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A busy start to the year saw oil head skywards, Bitcoin slumping, and earnings season kick off in earnest on Wall Street.

January 2021 markets recap

Oil heads towards seven-year high

Across January, oil prices were steadily ticking upwards.

Crude oil saw six consecutive weeks prior to the end of the month. Both WTI and Brent crude were running into resistance as February ticked over, but a $90 price doesn’t seem so far away.

So, why the surge? It’s our old friend supply and demand. While OPEC+ committed to further increases, many of its smaller members are coming up against capacity barriers. There may not be more to give. This leaves smaller OPEC producers vulnerable to price fluctuations and supply snags moving forward.

Still, projections for global oil demand are good. It’s just a question of delivering that, and the high prices now suggest that there still might not be enough oil to go round.

Geopolitics, as ever, is playing its part in supporting crude prices. We had nearly a full blow revolution on our hands in Kazakhstan, which sent alarm bells ringing in China and Central Asia. Output at some of Kazakhstan’s largest fields fell and may take a while to recover, despite CNPC investment and interest.

The Ukraine/Russia tensions caused, and continue to cause, crude traders to price in potential loss in Russian production and export volumes. We know armed conflicts consume oil like crazy. If the febrile situation turns hot, then Russia will need to supply its army with as much crude as it can drink. It may also feel the economic wrath of US-led sanctions, which will seek to strangle Russia and its key industries.

Either way, oil prices are closing in on seven-year highs due to all the various moving factors at play. February will be a very interesting month for oil traders.

Bitcoin struggled all month

We were asking at the tail end of January if the crypto crash was over.

Bitcoin and many leading altcoins, such as Ethereum, were hit hard by the drastic drop in tech stocks and Nasdaq underperformance. Investors saw fit to divest themselves of risky assets with cryptocurrencies on the chopping block.

BTC was struggling to break out of the $42,000 range but has subsequently dropped further. At the end of January, the token had reached a low of $36,605, with a mid-month low of $32,898. Given the token started the year chasing $50,000, and it had reached an all-time high of around $69,000, the token has fallen rather far.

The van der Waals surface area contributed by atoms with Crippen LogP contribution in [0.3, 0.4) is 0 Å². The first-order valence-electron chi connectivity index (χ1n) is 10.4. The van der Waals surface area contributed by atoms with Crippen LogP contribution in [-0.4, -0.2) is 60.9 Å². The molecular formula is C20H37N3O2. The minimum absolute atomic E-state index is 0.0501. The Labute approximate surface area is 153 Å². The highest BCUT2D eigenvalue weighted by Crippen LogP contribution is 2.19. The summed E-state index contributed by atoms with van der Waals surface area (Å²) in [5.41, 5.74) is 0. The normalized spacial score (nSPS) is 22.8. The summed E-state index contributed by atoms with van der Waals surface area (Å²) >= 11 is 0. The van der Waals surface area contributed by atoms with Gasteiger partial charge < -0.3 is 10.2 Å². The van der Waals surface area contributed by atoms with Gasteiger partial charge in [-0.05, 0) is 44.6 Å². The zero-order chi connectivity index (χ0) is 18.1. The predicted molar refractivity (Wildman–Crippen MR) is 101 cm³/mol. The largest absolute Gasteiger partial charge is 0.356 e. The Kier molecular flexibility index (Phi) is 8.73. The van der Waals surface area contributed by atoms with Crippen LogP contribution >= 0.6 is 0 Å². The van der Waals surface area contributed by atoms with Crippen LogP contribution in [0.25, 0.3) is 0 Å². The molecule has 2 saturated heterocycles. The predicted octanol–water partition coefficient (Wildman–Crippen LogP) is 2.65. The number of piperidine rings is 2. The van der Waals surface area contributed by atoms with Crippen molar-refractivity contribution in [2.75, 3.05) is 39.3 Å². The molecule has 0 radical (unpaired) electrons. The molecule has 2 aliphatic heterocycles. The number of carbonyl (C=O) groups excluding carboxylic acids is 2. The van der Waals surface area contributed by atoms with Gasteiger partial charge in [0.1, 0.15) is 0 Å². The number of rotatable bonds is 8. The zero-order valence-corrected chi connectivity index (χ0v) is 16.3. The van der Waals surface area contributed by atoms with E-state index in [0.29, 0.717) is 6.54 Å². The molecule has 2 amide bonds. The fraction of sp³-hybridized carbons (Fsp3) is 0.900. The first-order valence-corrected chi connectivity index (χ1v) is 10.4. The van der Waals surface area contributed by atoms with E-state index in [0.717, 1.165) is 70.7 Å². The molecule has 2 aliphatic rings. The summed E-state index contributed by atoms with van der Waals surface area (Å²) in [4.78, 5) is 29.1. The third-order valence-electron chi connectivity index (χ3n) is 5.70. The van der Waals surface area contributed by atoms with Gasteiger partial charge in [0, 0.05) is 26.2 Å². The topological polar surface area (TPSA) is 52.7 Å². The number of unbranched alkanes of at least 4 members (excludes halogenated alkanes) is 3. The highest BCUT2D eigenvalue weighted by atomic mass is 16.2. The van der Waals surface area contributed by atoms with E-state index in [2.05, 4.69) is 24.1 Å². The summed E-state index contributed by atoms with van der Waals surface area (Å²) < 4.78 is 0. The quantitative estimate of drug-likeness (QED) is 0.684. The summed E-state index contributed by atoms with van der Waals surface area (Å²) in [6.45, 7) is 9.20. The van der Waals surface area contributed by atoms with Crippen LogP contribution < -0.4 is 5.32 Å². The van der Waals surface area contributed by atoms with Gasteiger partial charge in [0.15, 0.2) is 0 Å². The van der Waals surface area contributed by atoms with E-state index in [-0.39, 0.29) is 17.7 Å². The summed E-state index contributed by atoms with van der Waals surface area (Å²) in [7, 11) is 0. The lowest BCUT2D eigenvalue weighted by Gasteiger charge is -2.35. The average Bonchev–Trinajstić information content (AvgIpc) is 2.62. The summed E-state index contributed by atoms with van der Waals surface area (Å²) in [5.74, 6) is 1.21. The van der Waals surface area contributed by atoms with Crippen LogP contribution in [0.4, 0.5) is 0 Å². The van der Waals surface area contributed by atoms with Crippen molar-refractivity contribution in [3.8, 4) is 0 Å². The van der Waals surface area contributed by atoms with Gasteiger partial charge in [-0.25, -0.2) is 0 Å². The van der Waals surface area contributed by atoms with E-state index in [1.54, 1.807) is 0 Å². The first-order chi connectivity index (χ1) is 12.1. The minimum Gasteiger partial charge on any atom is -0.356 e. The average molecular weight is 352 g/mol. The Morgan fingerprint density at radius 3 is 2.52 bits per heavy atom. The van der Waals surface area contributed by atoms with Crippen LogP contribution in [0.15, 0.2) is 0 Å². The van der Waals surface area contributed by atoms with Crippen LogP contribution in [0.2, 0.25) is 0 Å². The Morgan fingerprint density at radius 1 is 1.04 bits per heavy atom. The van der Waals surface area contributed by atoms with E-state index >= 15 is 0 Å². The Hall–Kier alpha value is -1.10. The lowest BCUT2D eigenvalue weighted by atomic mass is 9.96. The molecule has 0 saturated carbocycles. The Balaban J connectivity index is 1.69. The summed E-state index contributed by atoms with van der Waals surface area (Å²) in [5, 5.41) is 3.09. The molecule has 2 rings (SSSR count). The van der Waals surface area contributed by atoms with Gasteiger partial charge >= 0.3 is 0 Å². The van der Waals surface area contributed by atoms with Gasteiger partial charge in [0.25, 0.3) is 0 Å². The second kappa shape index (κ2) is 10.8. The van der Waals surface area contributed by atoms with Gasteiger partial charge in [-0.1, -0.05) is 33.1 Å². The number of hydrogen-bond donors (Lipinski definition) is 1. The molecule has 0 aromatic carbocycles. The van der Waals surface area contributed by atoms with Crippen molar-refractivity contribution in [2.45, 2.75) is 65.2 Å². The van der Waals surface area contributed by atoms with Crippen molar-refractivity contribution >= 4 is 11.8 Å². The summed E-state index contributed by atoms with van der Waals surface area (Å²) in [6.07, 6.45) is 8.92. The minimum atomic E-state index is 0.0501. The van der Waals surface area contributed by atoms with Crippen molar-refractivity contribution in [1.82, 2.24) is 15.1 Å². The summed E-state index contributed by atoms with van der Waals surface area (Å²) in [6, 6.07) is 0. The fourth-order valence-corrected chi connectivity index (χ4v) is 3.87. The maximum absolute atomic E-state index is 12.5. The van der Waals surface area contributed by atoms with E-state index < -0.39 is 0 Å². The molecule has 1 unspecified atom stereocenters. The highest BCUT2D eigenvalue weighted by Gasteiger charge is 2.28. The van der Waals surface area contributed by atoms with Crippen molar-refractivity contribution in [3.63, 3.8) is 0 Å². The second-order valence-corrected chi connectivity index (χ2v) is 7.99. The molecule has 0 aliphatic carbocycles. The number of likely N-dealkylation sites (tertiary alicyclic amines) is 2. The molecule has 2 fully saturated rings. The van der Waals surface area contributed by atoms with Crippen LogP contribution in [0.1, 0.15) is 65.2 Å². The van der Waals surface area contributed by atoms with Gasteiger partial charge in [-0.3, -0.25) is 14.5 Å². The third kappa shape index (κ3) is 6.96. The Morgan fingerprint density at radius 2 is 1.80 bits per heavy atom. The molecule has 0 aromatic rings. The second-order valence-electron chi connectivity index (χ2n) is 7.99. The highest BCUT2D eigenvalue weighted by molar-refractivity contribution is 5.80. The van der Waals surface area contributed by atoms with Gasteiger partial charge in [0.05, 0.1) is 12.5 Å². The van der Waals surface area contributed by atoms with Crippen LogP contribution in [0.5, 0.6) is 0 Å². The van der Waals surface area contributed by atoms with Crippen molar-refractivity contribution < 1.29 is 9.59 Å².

The White House and other organisations, such as the SEC, Bank of England, and European Central Bank, are expected to create a tougher regulatory framework for cryptocurrencies this year. Many investors are getting jitters over what this actually means.

It should really limit scams and the volatility that has come to characterise cryptocurrency trading this year.

Many are desperate to limit Bitcoin mining’s environmental impact. Senator Elizabeth Warren, for example, has called on six major US-based miners to explain their energy use. With commodities and energy prices rising, and Bitcoin mining alone annually consuming more power than the whole of Sweden, something has to give.

That something is apparently token prices. However, we have seen major peaks and troughs for digital tokens across the year, so it might not pay to be too disheartened, but you could be in for a wild ride in 2022.

Earnings season brings lows and highs for tech firms

Q4 2021 earnings season kicked off at the end of the month. Another few weeks of Wall Street earnings reports are upon us.

As ever, there have been some big winners and some big losers.

Starting with the losers, Facebook saw its shares slump dramatically after reporting an earnings miss. The social media’s metaverse obsession and competition from other platforms led to the first quarterly drop in daily and monthly active users. Shares were down 20% with a weak first quarter of 2022 predicted too.

Steaming service Netflix also posted saw its share price slide after recording slowing subscriber growth. While the company did post a revenue and earnings beat, the drop in subscriber numbers caused investors to be wary of the streaming service’s future prospects.

On the plus side, Apple recorded another record-breaking quarter, managing to overcome logistical issues with the successful launch of iPhone 12 and a new MacBook model. Shares were up 11% after the tech giant’s earnings announcement.

Tesla was back in the driving seat too with a fourth consecutive earnings-beating quarter. Again batting off chipset supply constraints, Elon Musk’s EV poster boy pushed on with cranking out more cars. Watch for an increased level of Model and Model 3’s hitting roads this year, but still no Cybertruck or $25,000 Tesla.

Be sure to check out our earnings calendar to see who is reporting and when this earnings season.

2022 IPO watch

Our Chief Markets Analyst Neil Wilson was busy at the start of the year, compiling a quick list of some of 2022’s must-watch IPOs.

Virgin Atlantic, Monzo, and PureGym are all slated to go public this year. Be sure to keep checking back as these stories unfold and we get more concrete information on these and more initial public offerings.

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